Blogging Alex Raymond’s Flash Gordon, Part Eighteen – “Jungles of Mongo”

Friday, January 27th, 2012 | Posted by William Patrick Maynard

queendesira21jungles-of-mongo“Jungles of Mongo” was the eighteenth installment of Alex Raymond’s Flash Gordon Sunday comic strip serial for King Features Syndicate. Originally published between June 21 and November 1, 1942, “Jungles of Mongo” picks up where the preceding installment, “Queen Desira” left off with the seductive Queen and a bare-chested Flash riding the local steed, a gryph through the lush jungles of Tropica with Dr. Zarkov and Dale Arden bringing up the rear. Prince Brazor, who has usurped the throne of Tropica from Desira, releases a pack of bloodwolves to hunt them down.

Alex Raymond captures the beauty of Tropica’s flora and fauna with the same care and attention to detail that he demonstrated in some of his earliest Mongo strips. Flash fells a great tree so that the fugitives can travel down the river and, in a move that is now unthinkable, our hero deliberately sets fire to the forest to aid in their escape from Brazor and his bloodwolves. Of course, the cliffhanger nature of the serial demands constant peril and the fugitives quickly find themselves facing the Whirlpool Falls. Zarkov and Dale survive the falls, but Desira (whose top is provocatively torn going over the falls) is sucked into the whirlpool with Flash apparently sharing her fate in his attempt to rescue her.

Flash and Desira are carried by an underwater current into a cavern beneath the river. Flash climbs astride the prostrate form of Desira to perform artificial respiration to revive her when they are attacked by a giant cavernosaur, a cross between a seal and a plesiosaur. Flash kills the creature after a dramatic struggle. Don Moore’s script and Alex Raymond’s art wring every last bit of sexual tension out of the final panel with a trembling Desira in her torn clothes nestled against Flash’s heaving bare chest after his exertions against the carnivorous mammal. Moore notes that Desira ceases to be a Queen at that moment and is only a woman as she pleads with Flash to hold her.

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Goth Chick News: It’s All One Big, Dark Side to Me

Thursday, January 26th, 2012 | Posted by Sue Granquist

image0062I am not a huge fan of Star Wars.

Now, wait.  Before you start sending me emails of an aggressive variety allow me to say that there are aspects of the movies I like; quite a few actually.

However, I have to say that Lucas lost me with the whole militant teddy bear angle, and being that story line was fairly early on in the series, I never really got my Jedi mojo going.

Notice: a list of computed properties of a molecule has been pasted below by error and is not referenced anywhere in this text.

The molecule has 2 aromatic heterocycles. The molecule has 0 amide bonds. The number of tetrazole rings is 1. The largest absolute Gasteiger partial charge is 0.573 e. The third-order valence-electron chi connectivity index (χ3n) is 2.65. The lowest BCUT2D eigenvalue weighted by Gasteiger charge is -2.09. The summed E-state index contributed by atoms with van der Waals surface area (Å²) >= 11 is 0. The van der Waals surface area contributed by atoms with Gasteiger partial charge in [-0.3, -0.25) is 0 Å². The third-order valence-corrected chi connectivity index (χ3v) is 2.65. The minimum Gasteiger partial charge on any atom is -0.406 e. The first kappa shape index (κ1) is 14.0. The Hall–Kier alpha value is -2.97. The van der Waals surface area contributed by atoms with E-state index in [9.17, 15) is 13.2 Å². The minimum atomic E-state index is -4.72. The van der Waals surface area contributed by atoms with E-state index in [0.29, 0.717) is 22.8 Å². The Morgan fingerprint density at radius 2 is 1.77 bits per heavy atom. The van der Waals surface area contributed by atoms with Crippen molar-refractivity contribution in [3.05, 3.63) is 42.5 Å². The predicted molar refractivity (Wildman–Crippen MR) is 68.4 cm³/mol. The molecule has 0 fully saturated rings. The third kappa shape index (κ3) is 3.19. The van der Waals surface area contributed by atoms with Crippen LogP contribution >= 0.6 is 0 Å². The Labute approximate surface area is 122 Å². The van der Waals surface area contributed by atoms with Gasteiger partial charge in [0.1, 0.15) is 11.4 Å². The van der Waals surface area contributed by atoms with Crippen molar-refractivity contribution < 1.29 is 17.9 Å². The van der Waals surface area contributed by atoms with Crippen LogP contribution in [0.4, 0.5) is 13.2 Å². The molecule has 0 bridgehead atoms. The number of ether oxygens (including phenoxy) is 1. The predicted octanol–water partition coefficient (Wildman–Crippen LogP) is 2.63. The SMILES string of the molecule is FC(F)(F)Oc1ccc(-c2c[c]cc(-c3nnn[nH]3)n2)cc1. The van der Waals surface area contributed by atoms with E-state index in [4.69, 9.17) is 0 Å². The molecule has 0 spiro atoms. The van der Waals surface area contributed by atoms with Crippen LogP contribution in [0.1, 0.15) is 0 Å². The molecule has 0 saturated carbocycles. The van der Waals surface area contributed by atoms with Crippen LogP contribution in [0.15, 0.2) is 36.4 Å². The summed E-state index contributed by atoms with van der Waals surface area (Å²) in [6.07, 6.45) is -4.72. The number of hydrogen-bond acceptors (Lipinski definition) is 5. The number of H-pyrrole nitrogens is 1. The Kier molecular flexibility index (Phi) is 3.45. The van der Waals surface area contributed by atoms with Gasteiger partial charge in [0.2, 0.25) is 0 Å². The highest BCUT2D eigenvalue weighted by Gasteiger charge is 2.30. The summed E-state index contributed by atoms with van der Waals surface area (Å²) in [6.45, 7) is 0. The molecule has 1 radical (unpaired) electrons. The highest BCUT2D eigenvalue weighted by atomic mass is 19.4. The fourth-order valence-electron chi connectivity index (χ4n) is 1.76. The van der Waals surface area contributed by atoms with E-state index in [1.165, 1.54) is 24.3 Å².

But if there was one part of Star Wars that did consistently attract my attention it was…

Bet you can guess.

The Sith.

I suppose it’s the whole shadows – darkness – evil thing.  It resonates.

And you can bet George Lucas is well aware that even if there are people like me, who aren’t hard-core acolytes that can speak Wookie, he can still find a way to get me to buy in.

Literally.

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Josh Wimmer Reviews The Darkslayer

Thursday, January 26th, 2012 | Posted by Bill Ward

the-darkslayerThe Darkslayer: An Epic Fantasy, Volume One
Craig Halloran
Two-Ten Book Press (278 pp, $15, November 2009, kindle edition currently free)
Reviewed by Josh Wimmer

In the city of Bone, on the world of Bish, the warrior Venir and his friend Melegal the thief incur the mortal wrath of a royal family. The adventurers quickly get out of town, but not out of danger: the wicked nobles join forces with the most evil race on Bish, the underlings, to track the duo down and kill them.

Actually, mostly the bad guys are interested in Venir. Which would be cause for concern on his part if the big blond fighter weren’t secretly the underlings’ legendary foe, the Darkslayer.

Craig Halloran gets the macro structure of this self-published novel right. He ably juggles a cast of about two dozen characters, both good and evil, switching between their story lines with the appropriate rhythm. He shows us a good chunk of Bish, too, and delves into its history as well as his protagonist’s. Not only do we see Bone, its more multicultural neighbor Two-Ten City, two forests, and a battle-scarred wasteland, we also follow the escapades of the immortal who created the world out of boredom. And it all comes together comprehensibly and sensibly, and sets up its heroes for future outings. All of that takes work.

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New Treasures: Kiss My Axe: Thirteen Warriors and an Angel of Death

Thursday, January 26th, 2012 | Posted by John ONeill

kiss-my-axeLast summer I played around with Fraser Ronald’s RPG Sword Noir, a fun new game of hardboiled crime fiction in worlds of sword & sorcery.

Readers familiar with Fraser’s story in Black Gate 15, “A Pound of Dead Flesh,” will instantly get what Sword Noir is all about. The story centered on two legionnaires tangled up in a plot to cheat a very powerful necromancer, who quickly find themselves caught in a lethal web of secrets and betrayals. It’s a terrific sword-and-sorcery action piece, with characters who find skill with a sword is only slightly less critical to their survival than the ability to think on their feet — and quickly read a bad situation.

Sword Noir captured the same aesthetic in a wonderfully concise set of role playing rules, offering guidelines on crafting compelling adventures for players interested in unraveling labyrinthine plots in dark urban settings.

As the author described it: “Now is the time for your characters to walk down mean streets, drenched in rain, hidden in fog, and unravel mysteries, murders, and villainy.” (See Fraser’s complete overview in his most recent post for the Black Gate blog here).